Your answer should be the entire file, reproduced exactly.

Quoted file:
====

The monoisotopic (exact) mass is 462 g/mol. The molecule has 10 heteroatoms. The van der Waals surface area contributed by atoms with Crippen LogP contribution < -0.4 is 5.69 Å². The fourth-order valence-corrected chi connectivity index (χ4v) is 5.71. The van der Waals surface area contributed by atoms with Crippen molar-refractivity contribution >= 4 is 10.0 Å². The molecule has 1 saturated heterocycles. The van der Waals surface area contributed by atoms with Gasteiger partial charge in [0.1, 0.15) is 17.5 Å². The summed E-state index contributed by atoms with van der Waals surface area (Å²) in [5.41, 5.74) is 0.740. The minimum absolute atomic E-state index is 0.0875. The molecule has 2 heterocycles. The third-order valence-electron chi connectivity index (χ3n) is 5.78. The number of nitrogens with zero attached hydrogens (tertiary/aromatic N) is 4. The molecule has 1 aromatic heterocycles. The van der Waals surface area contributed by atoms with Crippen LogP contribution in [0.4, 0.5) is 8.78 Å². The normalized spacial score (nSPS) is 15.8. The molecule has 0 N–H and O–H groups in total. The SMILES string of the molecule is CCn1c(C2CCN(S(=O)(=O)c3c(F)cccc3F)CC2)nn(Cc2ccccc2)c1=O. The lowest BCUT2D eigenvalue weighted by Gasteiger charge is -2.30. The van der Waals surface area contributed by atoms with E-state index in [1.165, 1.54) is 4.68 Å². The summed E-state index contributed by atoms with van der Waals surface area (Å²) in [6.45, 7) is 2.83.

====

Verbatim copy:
The monoisotopic (exact) mass is 462 g/mol. The molecule has 10 heteroatoms. The van der Waals surface area contributed by atoms with Crippen LogP contribution < -0.4 is 5.69 Å². The fourth-order valence-corrected chi connectivity index (χ4v) is 5.71. The van der Waals surface area contributed by atoms with Crippen molar-refractivity contribution >= 4 is 10.0 Å². The molecule has 1 saturated heterocycles. The van der Waals surface area contributed by atoms with Gasteiger partial charge in [0.1, 0.15) is 17.5 Å². The summed E-state index contributed by atoms with van der Waals surface area (Å²) in [5.41, 5.74) is 0.740. The minimum absolute atomic E-state index is 0.0875. The molecule has 2 heterocycles. The third-order valence-electron chi connectivity index (χ3n) is 5.78. The number of nitrogens with zero attached hydrogens (tertiary/aromatic N) is 4. The molecule has 1 aromatic heterocycles. The van der Waals surface area contributed by atoms with Crippen LogP contribution in [0.4, 0.5) is 8.78 Å². The normalized spacial score (nSPS) is 15.8. The molecule has 0 N–H and O–H groups in total. The SMILES string of the molecule is CCn1c(C2CCN(S(=O)(=O)c3c(F)cccc3F)CC2)nn(Cc2ccccc2)c1=O. The lowest BCUT2D eigenvalue weighted by Gasteiger charge is -2.30. The van der Waals surface area contributed by atoms with E-state index in [1.165, 1.54) is 4.68 Å². The summed E-state index contributed by atoms with van der Waals surface area (Å²) in [6.45, 7) is 2.83.